Impact of US border tax may be less negative than feared, JP Morgan says
Contrary to what some observers were saying, the impact of the new US President´s mooted 'border adjustment tax' on international equities might not be as negative as feared, analysts at JP Morgan said.
Unless of course other countries retaliate, which might lead to "a slippery slope of trade wars", they said.
For starters, it was not at all certain that the new levy on goods inbound to the US would even be approved, Mislav Matejka said in a research note sent to clients.
Furthermore, the exact impact would depend on many 'moving parts', particularly including a proposed reduction in corporate tax rates, so both measures needed to be analysed in tandem.
Such a tax hike would also bve US dollar positive, which would offset some of the negative impact on European exporters, Matejka said.
After looking at 122 European stocks, the JP Morgan analysts found that the threshhold at which the overall tax turned positive from negative was at roughly 50% value-added being produced in the US, under the assumption of 40% gross margins.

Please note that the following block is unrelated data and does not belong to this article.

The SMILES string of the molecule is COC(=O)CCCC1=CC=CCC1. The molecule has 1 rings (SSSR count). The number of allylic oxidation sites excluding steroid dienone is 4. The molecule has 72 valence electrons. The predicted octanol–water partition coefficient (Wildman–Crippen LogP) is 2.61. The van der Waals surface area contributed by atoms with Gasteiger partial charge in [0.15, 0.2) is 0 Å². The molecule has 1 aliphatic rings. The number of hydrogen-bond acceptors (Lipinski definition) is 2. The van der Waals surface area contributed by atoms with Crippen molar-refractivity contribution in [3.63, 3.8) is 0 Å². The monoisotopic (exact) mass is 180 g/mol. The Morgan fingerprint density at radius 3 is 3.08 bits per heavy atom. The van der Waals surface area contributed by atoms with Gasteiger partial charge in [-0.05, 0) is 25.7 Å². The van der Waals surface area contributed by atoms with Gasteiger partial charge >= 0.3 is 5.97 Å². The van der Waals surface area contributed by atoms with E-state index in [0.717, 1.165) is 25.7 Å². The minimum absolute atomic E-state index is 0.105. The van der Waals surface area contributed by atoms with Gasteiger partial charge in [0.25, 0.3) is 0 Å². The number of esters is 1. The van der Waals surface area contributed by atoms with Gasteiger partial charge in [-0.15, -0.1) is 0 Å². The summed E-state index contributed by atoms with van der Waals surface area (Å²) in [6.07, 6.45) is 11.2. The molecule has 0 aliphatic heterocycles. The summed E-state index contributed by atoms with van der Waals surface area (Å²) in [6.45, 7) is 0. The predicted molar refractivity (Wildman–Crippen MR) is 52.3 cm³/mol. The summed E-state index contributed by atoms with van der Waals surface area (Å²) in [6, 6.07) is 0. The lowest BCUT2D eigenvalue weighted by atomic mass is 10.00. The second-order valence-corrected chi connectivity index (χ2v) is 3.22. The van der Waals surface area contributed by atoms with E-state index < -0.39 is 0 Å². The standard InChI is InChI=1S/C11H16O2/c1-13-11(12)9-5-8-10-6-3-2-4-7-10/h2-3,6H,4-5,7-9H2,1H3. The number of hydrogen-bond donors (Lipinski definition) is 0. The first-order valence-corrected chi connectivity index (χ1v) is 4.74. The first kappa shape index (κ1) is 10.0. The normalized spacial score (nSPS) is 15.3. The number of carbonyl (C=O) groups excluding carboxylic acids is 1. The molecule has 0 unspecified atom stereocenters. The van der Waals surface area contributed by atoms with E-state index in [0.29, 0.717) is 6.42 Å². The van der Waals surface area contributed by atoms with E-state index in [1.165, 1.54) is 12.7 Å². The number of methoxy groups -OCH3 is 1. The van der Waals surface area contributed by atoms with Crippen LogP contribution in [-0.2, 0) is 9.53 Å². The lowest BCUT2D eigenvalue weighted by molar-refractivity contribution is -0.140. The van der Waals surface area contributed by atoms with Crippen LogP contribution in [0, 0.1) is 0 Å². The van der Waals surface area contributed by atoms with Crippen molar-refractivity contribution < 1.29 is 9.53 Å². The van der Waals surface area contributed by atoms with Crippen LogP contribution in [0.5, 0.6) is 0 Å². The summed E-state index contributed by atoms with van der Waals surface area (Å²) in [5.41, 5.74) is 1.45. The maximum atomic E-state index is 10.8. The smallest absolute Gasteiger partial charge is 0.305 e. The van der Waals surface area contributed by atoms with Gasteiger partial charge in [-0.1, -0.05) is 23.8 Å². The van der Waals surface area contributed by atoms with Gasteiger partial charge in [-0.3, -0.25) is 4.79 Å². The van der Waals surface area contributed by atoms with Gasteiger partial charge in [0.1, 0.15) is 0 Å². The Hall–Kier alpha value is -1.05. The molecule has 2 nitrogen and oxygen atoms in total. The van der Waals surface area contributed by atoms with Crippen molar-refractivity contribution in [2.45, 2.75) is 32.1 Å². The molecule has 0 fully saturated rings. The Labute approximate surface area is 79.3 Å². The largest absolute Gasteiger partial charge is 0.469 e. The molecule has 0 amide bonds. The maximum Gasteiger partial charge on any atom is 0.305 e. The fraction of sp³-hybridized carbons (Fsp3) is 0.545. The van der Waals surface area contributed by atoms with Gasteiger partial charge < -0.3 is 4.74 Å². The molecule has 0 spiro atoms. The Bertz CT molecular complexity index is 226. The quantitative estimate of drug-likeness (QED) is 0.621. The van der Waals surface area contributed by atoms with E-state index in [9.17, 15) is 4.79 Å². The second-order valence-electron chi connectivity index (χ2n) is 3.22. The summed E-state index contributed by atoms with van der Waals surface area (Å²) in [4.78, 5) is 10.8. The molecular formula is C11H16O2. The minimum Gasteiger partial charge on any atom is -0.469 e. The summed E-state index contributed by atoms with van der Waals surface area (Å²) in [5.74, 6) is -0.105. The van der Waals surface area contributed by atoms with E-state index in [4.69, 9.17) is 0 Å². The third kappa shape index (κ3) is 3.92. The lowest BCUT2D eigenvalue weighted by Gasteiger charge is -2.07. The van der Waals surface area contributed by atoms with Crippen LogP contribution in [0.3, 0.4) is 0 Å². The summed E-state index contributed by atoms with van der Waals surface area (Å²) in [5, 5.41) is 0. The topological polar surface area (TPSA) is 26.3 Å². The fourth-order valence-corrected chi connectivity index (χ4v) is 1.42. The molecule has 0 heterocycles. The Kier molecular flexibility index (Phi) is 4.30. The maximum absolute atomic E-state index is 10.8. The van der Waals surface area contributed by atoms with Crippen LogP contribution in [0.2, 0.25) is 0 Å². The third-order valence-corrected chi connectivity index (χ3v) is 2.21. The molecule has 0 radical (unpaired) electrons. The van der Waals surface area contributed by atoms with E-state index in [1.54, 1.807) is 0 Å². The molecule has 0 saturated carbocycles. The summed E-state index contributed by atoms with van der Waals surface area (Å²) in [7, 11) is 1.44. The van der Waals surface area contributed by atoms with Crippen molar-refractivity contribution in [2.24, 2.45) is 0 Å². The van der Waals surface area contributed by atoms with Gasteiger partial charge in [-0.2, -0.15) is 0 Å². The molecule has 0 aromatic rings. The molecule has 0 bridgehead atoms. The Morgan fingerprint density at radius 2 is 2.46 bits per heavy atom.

To take note of, Matejka believed none of the tax implications had yet been discounted.
"We do not see the potential impact as necessarily all that negative. Clearly, there are many unknowns when assessing this issue, but the consensus assumption that the companies/countries with the largest revenue exposure to the US are those that stand to lose the most might be too simplistic and lead to overly negative conclusions.
"[...] Overall, we think the net impact on international equities might not be as negative as feared, but believe that the more meaningful problem could be any second round effect from the potential retaliation from other countries, which could lead to a slippery slope of trade wars."